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Swing Trading - Riding The Wave

A good surfer knows how it works. In order to get the best results, he or she has to know when to enter and exit a wave. Get into a wave too early or too late and you miss the ride. Miss the exit and you could wipe out. This same is true in the stock market where swing trading has the same traits. Considered a cross between day trading and trend following, swing trading suggests that investors hold a stock for a particular period of time, generally between a few days and several weeks, then trade the stock on the basis of its intra-week or intra-month movements.

Not unlike other forms of trading, successful swing trading is dependent on picking the right stocks. The best candidates are usually the large-cap stocks since they are among the most actively traded stocks and their shares will swing between broadly defined high and low extremes. The investor involved in swing trading will ride the wave in one direction for a few days or weeks and then switch to the opposite position when the stock reverses direction.

The Timing Of Swing Trading
Understanding the timing of swing trading requires an understanding of market conditions. Trading during bull or bear markets is different than trading during interim periods. Because of the longer periods of trending in bear and bull markets, the investment strategy of swing trading is different than in times of stock volatility. When the bears or bulls are running, swing trading occurs over weeks and not days since the trends are longer.

What this means is that the best condition for swing trading is when the markets are making very few gains or losses, but they are experiencing a great deal of movement. This allows investors to look at the stock prices and make more trades, since there is a great deal of entry and exit points.

Establishing The Trend
Since the key knowing where to enter or exit a trade depends on understanding the direction of the market, it is important to establish a baseline for your analysis. Most investors use the stock price history that exists in exponential moving averages (EMA). The EMA allows investors who are swing trading to see exactly what a stock is doing over a period that they define. EMA is also used in other investment philosophies such as the Sidus method as investors look for a non-emotional method to evaluate “buying normalcy and selling mania”. This means that for every investor that reacts emotionally to the market, those that are swing trading are looking at the trends and charts and relying in this information to determine the direction that will go. As we have seen all along the way, not reacting emotionally gives investors the freedom to invest wisely.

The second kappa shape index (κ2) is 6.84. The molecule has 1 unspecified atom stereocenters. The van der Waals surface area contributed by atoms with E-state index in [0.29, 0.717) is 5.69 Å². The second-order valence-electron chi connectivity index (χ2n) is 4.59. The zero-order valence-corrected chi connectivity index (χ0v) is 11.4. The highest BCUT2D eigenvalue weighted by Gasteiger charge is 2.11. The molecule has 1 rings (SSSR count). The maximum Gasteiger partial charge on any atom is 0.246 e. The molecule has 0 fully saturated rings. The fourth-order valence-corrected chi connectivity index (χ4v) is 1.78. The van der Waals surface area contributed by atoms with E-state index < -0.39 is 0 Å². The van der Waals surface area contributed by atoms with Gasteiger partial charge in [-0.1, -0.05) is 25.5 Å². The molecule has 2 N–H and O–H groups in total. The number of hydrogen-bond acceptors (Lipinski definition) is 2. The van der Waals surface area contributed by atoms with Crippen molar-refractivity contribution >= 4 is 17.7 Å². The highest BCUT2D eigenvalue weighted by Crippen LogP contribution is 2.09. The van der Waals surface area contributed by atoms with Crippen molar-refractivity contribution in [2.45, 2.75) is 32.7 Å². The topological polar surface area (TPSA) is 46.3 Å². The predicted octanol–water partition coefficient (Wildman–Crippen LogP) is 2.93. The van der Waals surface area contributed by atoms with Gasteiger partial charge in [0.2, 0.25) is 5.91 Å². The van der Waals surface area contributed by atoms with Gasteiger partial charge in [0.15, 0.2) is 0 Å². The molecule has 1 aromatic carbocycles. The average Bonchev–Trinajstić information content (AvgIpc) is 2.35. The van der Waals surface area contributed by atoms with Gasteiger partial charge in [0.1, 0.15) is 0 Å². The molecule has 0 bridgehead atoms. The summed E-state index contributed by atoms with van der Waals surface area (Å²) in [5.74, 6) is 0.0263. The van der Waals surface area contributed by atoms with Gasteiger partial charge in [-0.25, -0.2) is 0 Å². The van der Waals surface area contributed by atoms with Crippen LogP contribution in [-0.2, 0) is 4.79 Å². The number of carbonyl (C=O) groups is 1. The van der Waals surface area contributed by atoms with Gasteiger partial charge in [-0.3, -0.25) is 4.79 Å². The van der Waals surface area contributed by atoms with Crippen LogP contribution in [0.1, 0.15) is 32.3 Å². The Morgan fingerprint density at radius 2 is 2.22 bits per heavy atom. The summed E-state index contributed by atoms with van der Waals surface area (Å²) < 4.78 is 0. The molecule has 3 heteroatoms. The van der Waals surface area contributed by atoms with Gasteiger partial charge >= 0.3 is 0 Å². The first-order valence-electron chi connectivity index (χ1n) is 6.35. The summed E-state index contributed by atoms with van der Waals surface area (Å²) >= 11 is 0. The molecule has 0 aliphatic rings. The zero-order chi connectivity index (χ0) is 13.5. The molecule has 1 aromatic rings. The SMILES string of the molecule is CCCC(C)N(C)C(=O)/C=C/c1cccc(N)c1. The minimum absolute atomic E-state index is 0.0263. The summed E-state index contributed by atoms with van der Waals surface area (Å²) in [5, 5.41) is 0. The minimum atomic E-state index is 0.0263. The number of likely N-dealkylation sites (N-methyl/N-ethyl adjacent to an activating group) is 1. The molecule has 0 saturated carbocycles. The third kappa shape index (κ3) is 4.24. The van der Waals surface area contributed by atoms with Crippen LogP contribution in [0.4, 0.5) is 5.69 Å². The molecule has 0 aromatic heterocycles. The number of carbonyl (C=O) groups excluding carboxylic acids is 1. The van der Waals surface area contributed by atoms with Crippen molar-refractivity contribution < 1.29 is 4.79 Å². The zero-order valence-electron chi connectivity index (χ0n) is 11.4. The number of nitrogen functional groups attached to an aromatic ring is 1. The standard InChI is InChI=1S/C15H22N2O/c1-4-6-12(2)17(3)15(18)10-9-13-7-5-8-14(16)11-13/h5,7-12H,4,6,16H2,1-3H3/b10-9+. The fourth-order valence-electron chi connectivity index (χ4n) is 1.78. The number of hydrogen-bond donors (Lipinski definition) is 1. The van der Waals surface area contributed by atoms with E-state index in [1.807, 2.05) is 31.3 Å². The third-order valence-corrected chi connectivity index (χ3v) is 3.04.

Investing wisely doesn’t mean that swing trading requires buying at the ultimate low and selling at the ultimate high. While this is the goal of how to invest in stocks, a wise trader with look to be close, but not on the absolute top or bottom of a trend. By not going for the ultimate peaks, swing trading ensures that the investor won’t be damaged by a drastic, unexpected change of direction.

Conclusion
Swing trading is a lot like surfing; catch a wave, ride it until you see it is changing then get out and catch another. The investment timing of swing trading allows investors to do the same thing in the stock market. Using the EMA as a baseline, you can spot directional changes and successfully invest. With swing trading, it’s time to catch a wave!

 

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